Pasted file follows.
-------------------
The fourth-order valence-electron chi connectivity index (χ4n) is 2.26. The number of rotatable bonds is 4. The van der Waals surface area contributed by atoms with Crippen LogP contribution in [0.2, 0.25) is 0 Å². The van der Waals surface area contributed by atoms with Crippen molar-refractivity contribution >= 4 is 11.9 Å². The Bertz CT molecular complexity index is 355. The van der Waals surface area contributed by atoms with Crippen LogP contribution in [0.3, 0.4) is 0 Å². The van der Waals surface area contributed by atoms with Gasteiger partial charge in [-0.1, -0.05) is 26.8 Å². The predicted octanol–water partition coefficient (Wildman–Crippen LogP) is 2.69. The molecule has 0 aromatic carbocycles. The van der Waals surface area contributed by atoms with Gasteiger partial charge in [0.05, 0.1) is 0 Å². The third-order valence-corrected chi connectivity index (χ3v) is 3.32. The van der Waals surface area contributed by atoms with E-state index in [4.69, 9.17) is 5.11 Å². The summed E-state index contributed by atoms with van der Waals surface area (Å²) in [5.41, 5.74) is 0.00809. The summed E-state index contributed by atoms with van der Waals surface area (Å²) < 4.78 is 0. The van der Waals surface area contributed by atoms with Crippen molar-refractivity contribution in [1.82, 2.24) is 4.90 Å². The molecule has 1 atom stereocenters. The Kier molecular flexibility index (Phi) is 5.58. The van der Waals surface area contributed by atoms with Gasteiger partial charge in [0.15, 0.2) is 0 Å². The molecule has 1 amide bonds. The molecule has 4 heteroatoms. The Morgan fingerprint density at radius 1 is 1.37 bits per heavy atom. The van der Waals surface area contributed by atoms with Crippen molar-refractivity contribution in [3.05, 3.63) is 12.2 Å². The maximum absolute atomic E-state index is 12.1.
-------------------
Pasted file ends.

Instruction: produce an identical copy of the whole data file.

The fourth-order valence-electron chi connectivity index (χ4n) is 2.26. The number of rotatable bonds is 4. The van der Waals surface area contributed by atoms with Crippen LogP contribution in [0.2, 0.25) is 0 Å². The van der Waals surface area contributed by atoms with Crippen molar-refractivity contribution >= 4 is 11.9 Å². The Bertz CT molecular complexity index is 355. The van der Waals surface area contributed by atoms with Crippen LogP contribution in [0.3, 0.4) is 0 Å². The van der Waals surface area contributed by atoms with Gasteiger partial charge in [-0.1, -0.05) is 26.8 Å². The predicted octanol–water partition coefficient (Wildman–Crippen LogP) is 2.69. The molecule has 0 aromatic carbocycles. The van der Waals surface area contributed by atoms with Gasteiger partial charge in [0.05, 0.1) is 0 Å². The third-order valence-corrected chi connectivity index (χ3v) is 3.32. The van der Waals surface area contributed by atoms with E-state index in [4.69, 9.17) is 5.11 Å². The summed E-state index contributed by atoms with van der Waals surface area (Å²) in [5.41, 5.74) is 0.00809. The summed E-state index contributed by atoms with van der Waals surface area (Å²) < 4.78 is 0. The van der Waals surface area contributed by atoms with Crippen molar-refractivity contribution in [1.82, 2.24) is 4.90 Å². The molecule has 1 atom stereocenters. The Kier molecular flexibility index (Phi) is 5.58. The van der Waals surface area contributed by atoms with Gasteiger partial charge in [0.15, 0.2) is 0 Å². The molecule has 1 amide bonds. The molecule has 4 heteroatoms. The Morgan fingerprint density at radius 1 is 1.37 bits per heavy atom. The van der Waals surface area contributed by atoms with Crippen molar-refractivity contribution in [3.05, 3.63) is 12.2 Å². The maximum absolute atomic E-state index is 12.1.